“What’s most hopeful about our field today is the fact that we have the technologies in hand that will get the answers to mental illness in ways never before possible,” says Bryan Roth, M.D., Ph.D., and member of the Brain & Behavior Research Foundation Scientific Council. “We’re going to know all the genes involved, and the circuits that regulate complex behaviors. And from the intersection of those two areas, I believe new treatments will become obvious. The insights we obtain will lead to discoveries that will transform the lives of people with these illnesses.”
Dr. Roth speaks from the perspective of one who spends long hours in the lab, conducting research on how to design more effective drugs, based in part on technologies that he and his protégés have invented. NARSAD Grants have helped support new projects conceived by some of the lab’s most promising doctoral students.
One technology invented by Dr. Roth and colleagues, based on Dr. Roth’s 2008 NARSAD Distinguished Investigator Grant, goes by the acronym DREADD, for Designer Receptors Exclusively Activated by Designer Drugs. These manmade receptor molecules can be genetically introduced into any cell in mice, which are used to model human illnesses. The DREADDs enable scientists to switch “on” and “off” specifically selected nerve cells in the brain. In this sense, DREADDs are akin to a revolutionary method devised by another Brain & Behavior Research Foundation Scientific Council Member, Dr. Karl Deisseroth, whose ‘optogenetics’ technology enables researchers to activate and deactivate specific neurons with beams of colored light.
Dr. Roth’s DREADDs which his lab has synthesized and bred into a line of mice, now available to researchers worldwide provide a means of determining precisely which effects of a drug to attribute to the drug’s action on its intended target(s), and which (if any) are generated by socalled ‘off-target effects,’ i.e., impacts on parts of the cell or neural circuitry that are not expected. Using DREADDs, Dr. Roth’s team recently reported success in teasing out the details of neural circuitry that had long eluded scientists’ best efforts one that connects several brain regions involved in the biology of addiction.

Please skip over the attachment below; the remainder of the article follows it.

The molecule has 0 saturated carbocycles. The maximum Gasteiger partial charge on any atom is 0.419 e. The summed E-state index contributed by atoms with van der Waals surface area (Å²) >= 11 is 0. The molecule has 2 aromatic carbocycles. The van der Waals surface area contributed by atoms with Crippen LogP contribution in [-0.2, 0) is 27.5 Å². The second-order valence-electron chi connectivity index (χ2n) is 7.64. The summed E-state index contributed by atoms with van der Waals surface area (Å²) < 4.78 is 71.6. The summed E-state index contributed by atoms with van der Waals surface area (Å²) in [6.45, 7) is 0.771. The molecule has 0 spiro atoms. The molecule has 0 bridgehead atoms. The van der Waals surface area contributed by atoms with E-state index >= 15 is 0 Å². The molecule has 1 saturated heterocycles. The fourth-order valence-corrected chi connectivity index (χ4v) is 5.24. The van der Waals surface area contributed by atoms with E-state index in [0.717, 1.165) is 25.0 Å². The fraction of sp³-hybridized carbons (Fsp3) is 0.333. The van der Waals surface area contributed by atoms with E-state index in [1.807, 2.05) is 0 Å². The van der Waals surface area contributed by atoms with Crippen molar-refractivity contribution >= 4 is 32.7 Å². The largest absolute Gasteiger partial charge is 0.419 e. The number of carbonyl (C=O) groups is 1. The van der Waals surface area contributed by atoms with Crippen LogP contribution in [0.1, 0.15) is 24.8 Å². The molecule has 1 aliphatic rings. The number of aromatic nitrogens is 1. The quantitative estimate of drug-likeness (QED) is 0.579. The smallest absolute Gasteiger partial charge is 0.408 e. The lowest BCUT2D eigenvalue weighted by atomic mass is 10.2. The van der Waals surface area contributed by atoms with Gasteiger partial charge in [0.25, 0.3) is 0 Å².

Another of the lab’s major efforts addresses the problem of how to optimally design drugs that hit multiple targets the ‘shotgun approach.’ In designing a drug to hit a single target, it’s relatively simple to set up screens that will show which molecules adhere best to the target. Multiple target drugs present a much deeper challenge, since rational design implies biological knowledge of interactions among multiple parts of one or more neural circuits. The Roth team’s approach turns the traditional drug discovery process on its head.
“Rather than screen every proposed drug molecule against every known target, we asked, ‘Is there a way to predict the target?’ With some colleagues, including my longtime collaborator Brian Shoichet at UCSF and his brilliant student Michael Keiser, we came up with computer programs that explore possible drug interactions mathematically.” It’s part of a field called chemo-informatics, and what excites Dr. Roth is that with it his team was able in a 2009 demonstration to sift 3,665 known drugs against hundreds of known targets and identify many interactions that no one had ever seen or anticipated. Even better, he said, the team actually validated 23 of these experimentally, and one was successfully tested in a mouse model.
Bryan L. Roth, M.D., Ph.D.
Scientific Council Member
Michael Hooker Distinguished Professor
Department of Pharmacology, School of Medicine
Department of Medicinal Chemistry and Natural Products, School of Pharmacy
Director, NIMH Psychoactive Drug Screening Program
University of North Carolina Chapel Hill Medical School